The shareholders of ATES are Traffen Force Sdn Bhd, with a 60% stake, and Commercial Circle Sdn Bhd, holding 40%.
One of the directors of ATES — Chee Chwee Cheong — is a founding member of Ethos Consulting, an advisory outfit closely linked to Najib. Another founding member of Ethos is Datuk Omar Mustapha Ong, who had done work for Najib since 2004 and was made a director of Petronas amid controversy in 2009.
Beta Tegap is said to be close to the MCA leadership at the time. The key person is Dr Andreas Teoh, who held a 30% stake in the company. The other shareholders were Toh Puan Rozana Redzuan with 42%; General (R) Tan Sri Nik Ismail Nik Mohamed with 23%; and Yap Kim Swee @ Yap Ai Lin with 5%.
With no reasons given for the delay in tracing the money flows, has MACC really been looking into the AES matter or are there unseen powers preventing the disclosure of its findings of the probe so far?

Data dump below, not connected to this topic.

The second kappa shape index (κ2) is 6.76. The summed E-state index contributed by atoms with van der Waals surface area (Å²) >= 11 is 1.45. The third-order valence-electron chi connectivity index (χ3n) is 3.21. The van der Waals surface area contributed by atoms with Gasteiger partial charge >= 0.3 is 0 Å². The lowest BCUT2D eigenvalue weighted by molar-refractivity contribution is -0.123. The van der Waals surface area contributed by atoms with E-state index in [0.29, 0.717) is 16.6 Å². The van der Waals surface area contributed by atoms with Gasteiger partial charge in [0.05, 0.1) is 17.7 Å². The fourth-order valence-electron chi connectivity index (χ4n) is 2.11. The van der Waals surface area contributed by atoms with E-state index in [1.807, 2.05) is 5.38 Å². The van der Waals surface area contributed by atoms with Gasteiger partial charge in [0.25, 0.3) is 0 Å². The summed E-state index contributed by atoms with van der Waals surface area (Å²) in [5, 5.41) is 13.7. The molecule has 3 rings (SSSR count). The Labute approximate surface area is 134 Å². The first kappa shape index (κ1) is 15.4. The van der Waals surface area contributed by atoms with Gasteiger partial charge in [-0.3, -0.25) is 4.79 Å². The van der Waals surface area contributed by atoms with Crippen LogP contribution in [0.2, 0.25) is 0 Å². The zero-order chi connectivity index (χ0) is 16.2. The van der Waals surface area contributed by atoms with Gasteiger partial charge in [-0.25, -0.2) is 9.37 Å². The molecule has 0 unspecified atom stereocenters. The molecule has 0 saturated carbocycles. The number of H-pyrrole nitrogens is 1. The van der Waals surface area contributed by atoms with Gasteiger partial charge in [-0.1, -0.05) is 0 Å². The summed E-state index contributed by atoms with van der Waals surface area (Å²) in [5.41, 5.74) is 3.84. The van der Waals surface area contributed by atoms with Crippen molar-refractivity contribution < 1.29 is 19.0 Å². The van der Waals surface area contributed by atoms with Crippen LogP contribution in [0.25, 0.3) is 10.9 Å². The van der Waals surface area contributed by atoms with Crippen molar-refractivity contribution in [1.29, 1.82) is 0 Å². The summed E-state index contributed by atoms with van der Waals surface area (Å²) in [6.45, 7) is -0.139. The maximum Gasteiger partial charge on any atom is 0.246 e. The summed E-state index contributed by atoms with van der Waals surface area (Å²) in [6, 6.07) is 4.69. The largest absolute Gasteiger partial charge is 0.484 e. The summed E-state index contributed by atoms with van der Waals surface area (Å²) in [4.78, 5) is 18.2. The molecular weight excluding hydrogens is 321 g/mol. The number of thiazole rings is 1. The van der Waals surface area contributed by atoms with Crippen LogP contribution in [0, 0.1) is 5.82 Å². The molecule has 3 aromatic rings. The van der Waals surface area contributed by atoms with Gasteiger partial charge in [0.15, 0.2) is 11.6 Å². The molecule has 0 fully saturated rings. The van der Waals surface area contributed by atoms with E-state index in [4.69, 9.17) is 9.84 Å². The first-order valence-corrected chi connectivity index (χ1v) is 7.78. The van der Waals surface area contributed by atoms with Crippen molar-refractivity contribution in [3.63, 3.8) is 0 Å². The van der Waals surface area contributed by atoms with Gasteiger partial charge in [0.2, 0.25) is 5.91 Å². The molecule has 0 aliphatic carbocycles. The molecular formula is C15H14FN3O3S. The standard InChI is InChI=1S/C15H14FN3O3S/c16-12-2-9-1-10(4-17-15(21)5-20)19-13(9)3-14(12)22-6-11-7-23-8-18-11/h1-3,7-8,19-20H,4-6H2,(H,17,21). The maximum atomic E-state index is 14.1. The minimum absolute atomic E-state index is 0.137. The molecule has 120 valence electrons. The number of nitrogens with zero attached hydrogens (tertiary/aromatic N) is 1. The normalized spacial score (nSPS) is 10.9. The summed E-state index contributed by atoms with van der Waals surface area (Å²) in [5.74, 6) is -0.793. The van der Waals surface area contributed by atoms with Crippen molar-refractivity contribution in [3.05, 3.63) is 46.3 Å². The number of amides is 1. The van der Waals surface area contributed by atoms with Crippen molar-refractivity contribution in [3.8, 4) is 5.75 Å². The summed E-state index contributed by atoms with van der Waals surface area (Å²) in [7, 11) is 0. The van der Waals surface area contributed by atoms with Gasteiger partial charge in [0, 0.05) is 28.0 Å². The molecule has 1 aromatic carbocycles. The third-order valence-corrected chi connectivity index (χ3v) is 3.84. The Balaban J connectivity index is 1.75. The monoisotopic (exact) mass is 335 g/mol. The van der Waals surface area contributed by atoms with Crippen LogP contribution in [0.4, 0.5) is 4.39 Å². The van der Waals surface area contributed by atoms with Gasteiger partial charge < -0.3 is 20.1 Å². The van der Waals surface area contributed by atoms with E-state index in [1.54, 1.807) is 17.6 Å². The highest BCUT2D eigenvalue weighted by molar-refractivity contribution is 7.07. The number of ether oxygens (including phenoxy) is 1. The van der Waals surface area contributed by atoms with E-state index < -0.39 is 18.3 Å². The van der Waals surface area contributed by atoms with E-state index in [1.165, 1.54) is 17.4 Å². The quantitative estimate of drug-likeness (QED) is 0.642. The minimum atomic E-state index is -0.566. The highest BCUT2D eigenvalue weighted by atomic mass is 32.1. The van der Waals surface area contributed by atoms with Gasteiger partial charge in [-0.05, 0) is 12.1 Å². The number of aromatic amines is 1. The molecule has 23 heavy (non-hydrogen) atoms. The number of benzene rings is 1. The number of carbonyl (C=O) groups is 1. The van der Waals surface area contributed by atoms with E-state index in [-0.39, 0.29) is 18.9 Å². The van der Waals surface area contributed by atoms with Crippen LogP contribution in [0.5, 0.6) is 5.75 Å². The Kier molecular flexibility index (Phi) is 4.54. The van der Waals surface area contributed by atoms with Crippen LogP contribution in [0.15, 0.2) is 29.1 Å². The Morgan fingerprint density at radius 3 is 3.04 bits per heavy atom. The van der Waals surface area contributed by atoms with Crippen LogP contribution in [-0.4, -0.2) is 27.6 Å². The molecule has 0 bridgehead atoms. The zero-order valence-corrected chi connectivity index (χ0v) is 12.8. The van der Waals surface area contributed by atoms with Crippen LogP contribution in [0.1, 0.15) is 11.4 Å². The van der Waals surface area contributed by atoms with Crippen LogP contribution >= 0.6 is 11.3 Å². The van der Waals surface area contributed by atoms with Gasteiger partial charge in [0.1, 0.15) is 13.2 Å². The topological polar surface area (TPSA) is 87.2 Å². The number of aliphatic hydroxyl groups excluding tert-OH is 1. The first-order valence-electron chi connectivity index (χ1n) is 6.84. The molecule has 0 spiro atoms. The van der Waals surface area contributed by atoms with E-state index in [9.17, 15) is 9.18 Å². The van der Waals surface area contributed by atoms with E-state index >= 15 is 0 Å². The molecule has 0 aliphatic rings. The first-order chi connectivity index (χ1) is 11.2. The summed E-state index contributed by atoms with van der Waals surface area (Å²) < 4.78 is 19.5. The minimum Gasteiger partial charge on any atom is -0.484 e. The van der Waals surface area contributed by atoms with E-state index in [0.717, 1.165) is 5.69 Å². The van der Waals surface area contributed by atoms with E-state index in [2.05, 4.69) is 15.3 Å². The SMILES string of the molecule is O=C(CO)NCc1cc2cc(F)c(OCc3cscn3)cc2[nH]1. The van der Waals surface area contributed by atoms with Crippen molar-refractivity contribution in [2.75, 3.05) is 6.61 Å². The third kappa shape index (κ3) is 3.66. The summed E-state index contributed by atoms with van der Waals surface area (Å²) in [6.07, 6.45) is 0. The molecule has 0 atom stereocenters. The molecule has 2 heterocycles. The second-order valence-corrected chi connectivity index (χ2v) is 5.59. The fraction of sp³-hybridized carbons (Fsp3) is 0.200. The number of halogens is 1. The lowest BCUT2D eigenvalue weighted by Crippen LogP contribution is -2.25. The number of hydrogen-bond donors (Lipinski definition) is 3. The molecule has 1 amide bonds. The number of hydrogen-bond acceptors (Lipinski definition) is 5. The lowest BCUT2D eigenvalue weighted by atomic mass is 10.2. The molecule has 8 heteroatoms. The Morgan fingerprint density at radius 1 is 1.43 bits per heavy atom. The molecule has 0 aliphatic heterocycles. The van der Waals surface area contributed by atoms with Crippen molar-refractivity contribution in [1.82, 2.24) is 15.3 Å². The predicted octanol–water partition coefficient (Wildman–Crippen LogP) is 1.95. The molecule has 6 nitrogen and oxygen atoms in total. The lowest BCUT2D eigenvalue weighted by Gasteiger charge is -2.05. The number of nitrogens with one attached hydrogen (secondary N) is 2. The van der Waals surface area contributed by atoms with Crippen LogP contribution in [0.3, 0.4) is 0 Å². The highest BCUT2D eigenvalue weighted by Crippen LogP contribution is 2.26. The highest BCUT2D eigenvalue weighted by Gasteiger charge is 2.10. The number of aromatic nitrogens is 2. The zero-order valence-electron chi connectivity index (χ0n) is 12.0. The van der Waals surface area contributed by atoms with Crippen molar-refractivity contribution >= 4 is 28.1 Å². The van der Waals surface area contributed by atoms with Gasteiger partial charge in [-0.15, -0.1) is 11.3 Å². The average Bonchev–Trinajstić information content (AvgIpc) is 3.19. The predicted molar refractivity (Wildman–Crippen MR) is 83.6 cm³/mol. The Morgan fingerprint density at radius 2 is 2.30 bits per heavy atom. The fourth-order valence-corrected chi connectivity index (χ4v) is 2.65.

It is not only MACC that is in the spotlight for lack of action. The shortcomings in enforcement by the police also leave much to be desired.
Since 2018, the police have been talking about repatriating Low Taek Jho, better known as Jho Low, to face the courts for his role in allegedly orchestrating the colossal financial damage caused in 1Malaysia Development Bhd. But the police have failed so far, to the extent that whenever they talk about Low, it is not taken seriously.
In addition to Low, there are five other accomplices on the wanted list: Nik Faisal Ariff Kamil, Jasmine Loo, Casey Tang, Terence Geh and Eric Tan.
How is it that there are no clues as to where they are? Surely they must have contacted their families, who are in Malaysia. How can six people vanish from the face of the earth?
Every year, the Auditor General’s report talks about wastage in public funds; the PAC deliberates costly projects and failed entities such as 1MDB; and many listed companies do not release their results on time.
All this misconduct continues to happen because of rampant apathy in enforcement agencies, and those responsible know they can get away with it.
M Shanmugam is contributing editor at The Edge